Literature - Why Dostoyevsky is one of Russia's best teachers
Russian novels are not known for their happy endings. But the country's education minister believes that the works of Dostoyevsky, Tolstoy and Chekhov have ensured positive outcomes for thousands of students.
And Dmitry Livanov, the Russian minister of education and science, has suggested that the rest of the world should follow his country's lead by compelling students to study their own nation's literary canon.
Mr Livanov, who was speaking to TES during a visit to the UK for the Education World Forum this week, said it was a great source of pride for his country that all children read the Russian classics. Other nations, including England, should take note, he added.
"You can't leave a Russian school without having read poetry by Pushkin, novels by Tolstoy and Dostoyevsky or short stories by Chekhov," Mr Livanov said.
Russia had a "golden font of cultural values" that every student had to know by the time they left school, he added.
"I was surprised, for example, that you could leave a British school without having learned Dickens," Mr Livanov said. "We believe one of the most important functions of school education is passing values from generation to generation.
"So we're telling people of our experiences, we're prepared to share it, and we're also learning the best practices from elsewhere."
Mr Livanov will find a kindred spirit in England's education secretary Michael Gove, who has made little secret of his desire for children to read the English literary canon.
"The great tradition of our literature - Dryden, Pope, Swift, Byron, Keats, Shelley, Austen, Dickens and Hardy - should be at the heart of school life," Mr Gove said back in 2010. "Our literature is the best in the world - it is every child's birthright and we should be proud to teach it in every school."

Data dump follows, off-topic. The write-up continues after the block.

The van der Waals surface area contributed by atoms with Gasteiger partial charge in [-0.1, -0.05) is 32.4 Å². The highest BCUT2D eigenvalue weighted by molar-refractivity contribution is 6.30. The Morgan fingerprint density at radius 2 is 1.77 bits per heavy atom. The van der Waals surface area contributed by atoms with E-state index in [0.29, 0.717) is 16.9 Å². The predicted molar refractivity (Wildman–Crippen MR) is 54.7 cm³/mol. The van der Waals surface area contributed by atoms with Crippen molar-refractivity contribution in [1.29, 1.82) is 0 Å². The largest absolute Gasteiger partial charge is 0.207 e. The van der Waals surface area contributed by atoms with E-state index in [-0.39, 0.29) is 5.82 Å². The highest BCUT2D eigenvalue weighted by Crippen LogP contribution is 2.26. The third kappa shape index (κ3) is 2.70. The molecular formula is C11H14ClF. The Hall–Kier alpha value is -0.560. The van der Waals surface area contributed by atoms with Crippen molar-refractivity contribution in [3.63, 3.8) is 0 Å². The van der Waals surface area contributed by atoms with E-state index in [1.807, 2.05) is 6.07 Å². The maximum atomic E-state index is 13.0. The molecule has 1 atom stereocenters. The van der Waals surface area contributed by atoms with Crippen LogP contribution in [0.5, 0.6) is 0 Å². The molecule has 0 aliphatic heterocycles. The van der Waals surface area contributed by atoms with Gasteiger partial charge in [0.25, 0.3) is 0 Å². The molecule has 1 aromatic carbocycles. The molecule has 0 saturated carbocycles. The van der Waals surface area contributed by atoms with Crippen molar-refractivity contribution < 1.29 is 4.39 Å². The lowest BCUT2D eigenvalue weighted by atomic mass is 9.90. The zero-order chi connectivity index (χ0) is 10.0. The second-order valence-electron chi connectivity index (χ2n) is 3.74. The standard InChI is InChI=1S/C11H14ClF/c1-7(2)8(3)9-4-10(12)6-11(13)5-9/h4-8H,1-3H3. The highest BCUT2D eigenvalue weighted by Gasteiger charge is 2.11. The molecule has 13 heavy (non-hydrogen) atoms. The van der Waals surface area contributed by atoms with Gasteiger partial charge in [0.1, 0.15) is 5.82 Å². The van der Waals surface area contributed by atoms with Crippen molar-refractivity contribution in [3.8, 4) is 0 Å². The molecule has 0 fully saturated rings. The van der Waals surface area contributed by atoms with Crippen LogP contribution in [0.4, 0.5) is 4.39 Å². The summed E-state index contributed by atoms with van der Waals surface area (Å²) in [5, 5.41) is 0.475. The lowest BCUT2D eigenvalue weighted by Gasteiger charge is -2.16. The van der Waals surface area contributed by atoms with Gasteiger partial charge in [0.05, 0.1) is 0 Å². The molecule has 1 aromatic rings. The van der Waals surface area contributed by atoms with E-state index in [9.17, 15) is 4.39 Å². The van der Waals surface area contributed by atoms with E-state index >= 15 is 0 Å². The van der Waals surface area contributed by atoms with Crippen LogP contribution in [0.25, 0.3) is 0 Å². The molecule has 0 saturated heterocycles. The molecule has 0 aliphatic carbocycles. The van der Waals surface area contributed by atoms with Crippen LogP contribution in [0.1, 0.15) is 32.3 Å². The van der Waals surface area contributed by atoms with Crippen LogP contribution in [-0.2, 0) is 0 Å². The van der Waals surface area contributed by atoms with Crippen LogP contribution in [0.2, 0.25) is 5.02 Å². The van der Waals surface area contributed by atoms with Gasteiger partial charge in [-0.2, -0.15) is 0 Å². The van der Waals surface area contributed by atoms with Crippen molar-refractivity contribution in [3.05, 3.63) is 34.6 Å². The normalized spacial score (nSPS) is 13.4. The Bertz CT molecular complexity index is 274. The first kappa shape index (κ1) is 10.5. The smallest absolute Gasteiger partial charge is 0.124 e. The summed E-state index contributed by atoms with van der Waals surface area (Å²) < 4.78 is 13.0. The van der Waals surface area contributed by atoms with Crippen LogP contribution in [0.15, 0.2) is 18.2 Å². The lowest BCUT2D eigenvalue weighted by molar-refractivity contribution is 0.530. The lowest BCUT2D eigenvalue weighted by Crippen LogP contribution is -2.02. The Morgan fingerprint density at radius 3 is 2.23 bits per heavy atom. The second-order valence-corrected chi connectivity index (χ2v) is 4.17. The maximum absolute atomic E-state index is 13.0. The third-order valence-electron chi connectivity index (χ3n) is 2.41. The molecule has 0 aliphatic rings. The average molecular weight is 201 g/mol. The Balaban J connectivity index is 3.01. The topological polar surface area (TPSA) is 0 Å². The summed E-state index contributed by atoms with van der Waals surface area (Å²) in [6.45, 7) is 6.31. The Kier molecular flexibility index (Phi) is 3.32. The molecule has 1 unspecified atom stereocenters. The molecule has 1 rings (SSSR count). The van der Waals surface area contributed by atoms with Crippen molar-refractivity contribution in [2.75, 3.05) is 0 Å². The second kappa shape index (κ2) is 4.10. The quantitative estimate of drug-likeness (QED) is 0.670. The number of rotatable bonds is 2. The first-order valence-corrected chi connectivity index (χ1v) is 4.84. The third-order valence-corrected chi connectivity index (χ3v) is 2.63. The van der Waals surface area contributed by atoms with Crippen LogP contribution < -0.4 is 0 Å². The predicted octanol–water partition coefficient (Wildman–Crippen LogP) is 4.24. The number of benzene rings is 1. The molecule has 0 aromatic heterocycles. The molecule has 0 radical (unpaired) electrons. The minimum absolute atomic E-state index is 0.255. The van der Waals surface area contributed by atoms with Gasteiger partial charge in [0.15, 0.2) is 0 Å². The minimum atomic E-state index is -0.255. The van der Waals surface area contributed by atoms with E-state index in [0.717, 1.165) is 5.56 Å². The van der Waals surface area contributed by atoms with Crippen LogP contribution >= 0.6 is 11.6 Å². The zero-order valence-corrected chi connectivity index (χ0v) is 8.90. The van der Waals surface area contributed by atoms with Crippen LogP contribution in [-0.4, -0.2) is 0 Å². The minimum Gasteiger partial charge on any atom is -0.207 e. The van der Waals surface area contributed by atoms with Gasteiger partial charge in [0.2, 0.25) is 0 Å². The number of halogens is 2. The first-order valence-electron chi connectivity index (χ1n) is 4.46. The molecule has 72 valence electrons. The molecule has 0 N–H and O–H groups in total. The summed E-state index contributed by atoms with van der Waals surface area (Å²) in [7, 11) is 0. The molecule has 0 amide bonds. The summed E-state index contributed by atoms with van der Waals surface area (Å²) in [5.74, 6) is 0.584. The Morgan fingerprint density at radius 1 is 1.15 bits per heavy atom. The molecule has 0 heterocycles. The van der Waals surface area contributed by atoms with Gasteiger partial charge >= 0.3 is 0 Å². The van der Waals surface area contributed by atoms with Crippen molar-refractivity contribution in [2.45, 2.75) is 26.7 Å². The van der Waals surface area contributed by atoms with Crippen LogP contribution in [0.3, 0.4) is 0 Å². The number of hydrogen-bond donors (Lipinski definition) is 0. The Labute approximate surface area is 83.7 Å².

But the education secretary scrapped the existing reading list for schools, and his reworked national curriculum demands that two works of Shakespeare are studied by the age of 16, as well as "English literature both pre-1914 and contemporary".
This led Mr Livanov to express his surprise that England's students were not expected to study specific writers from its great literary past.
Asked what the rest of the world could learn from Russia's education system, Mr Livanov said: "Our way of teaching literature to children [is an example of what we do well]. Our children learn their literacy using the best works of literature."
Other countries are also trying to ensure that children leave school with a grasp of their cultural heritage, not least the US, which is introducing the Common Core State Standards - the first attempt at a national curriculum.
Already adopted by 45 states, the Common Core requires all students to read "seminal works of American literature". But, as in England, it stops short of a prescribed reading list.
The National Association for the Teaching of English (Nate), the UK's subject association for English teachers, said reading lists were problematic because it was too difficult to decide which authors should appear.
"We had a prescribed reading list from 1995 to the present day and I am glad that it has gone," said Bethan Marshall, chair of Nate. "Most children will read Dickens because they will study A Christmas Carol, and most will read the poetry of [Alfred Lord] Tennyson.
"But it is difficult to say that we should be prescribing the canonical texts because everyone disagrees with who should be in the canon.
"Plus, we are teaching children from all over the world, including Russians. Russia doesn't have such a cultural mix as we do [in the UK], so it is easier to pass on what they see as their cultural heritage."